by resurrection from the dead;

 Jesus Christ our Lord,”[2]

We can’t really ever quite get our heads around how this works

 – and for that I’m grateful;

if we could actually comprehend everything about God

we’d have to say that such a god was less than God-like.

What we can say is that Jesus and His Heavenly Father are united in the Spirit

so that we have one God in three persons.

What that means practically is that the person who walked around Galilee,

who showed people God’s love and power through miracles and signs,

who taught and lived a life of kindness and compassion,

and who was nailed to a cross and hung out to dry in the desert sun

is also God.

He was, and is, a physical, breathing, laughing, crying,

eating and bleeding human being.

And he is God. 

Now, when we want to know what God is like

we should ask “What is Jesus like?”

In Jesus we see all that is God;

we see self-sacrificing love.

we see ourselves, not just as reject screw-ups,

but as loved creations,

sinking in sin, yes,

but kept from death,

and even lifted completely out of danger into new life

by the one who dared to dive into the deepest places,

to get beneath us in our struggles

and to lift us to safety. 

In his Letter to the Philippians, Paul describes it like this:

...Christ Jesus,

6 who, though he was in the form of God,

did not regard equality with God

as something to be exploited,

7 but emptied himself,

taking the form of a slave,

being born in human likeness.

And being found in human form,

8               he humbled himself

and became obedient to the point of death—

even death on a cross.

9 Therefore God also highly exalted him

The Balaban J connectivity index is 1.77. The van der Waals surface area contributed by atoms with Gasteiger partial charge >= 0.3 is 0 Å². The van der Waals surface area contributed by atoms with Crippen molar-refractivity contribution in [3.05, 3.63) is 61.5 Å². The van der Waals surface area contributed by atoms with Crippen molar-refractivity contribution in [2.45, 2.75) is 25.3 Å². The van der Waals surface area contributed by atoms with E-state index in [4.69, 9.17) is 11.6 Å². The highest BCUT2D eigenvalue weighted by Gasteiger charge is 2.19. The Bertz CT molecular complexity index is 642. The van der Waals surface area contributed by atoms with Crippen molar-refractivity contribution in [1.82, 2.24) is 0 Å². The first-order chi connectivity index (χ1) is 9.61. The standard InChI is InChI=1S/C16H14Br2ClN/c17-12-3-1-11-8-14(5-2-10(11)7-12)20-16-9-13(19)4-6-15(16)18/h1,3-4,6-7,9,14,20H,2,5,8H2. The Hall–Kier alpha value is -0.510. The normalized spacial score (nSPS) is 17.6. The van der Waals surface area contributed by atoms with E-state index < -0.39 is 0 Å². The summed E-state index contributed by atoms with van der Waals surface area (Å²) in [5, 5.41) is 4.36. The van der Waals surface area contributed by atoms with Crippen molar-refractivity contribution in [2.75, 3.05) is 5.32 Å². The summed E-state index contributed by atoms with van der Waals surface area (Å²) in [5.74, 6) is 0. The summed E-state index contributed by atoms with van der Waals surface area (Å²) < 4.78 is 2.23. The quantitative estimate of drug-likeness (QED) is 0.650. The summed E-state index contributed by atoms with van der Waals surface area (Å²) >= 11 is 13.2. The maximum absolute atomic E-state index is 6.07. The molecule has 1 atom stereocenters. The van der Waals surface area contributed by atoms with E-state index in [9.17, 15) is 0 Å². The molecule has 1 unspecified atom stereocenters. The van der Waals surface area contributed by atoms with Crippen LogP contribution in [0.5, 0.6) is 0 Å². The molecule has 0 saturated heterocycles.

and gave him the name

that is above every name,

10 so that at the name of Jesus

every knee should bend,

in heaven and on earth and under the earth,

11 and every tongue should confess

that Jesus Christ is Lord,

to the glory of God the Father. [3]

Christ is Risen; Hallelujah!

The challenge to us is to seek to know the risen Lord Jesus,

for the Scriptures say that all who seek him shall find him –

or more accurately, be found by him. 

If you are willing to open your eyes to this most glorious truth,

then you, too will be able to say, “He appeared to me!”

and then you will be faced with this decision;

do I follow this Jesus?

Do I dare to walk in the footsteps of the crucified?

When you ask yourself that Question,

ask another also;

what might it mean to reject the only human being

who has conquered death forever?

This question is life or death – choose life!

Choose Christ,

and let us together walk the way of the God who humbled himself

who accepted death on a cross,

so that the walls of the Grave could be battered down from within,

and every prisoner set free at last. 


[1]1 Cor. 15 NRSV, (Nashville, TN: Thomas Nelson Publishers) 1989.

[2]Romans 1.4, NRSV, (Nashville, TN: Thomas Nelson Publishers) 1989.

[3]Ch. 2, NRSV, (Nashville, TN: Thomas Nelson Publishers) 1989.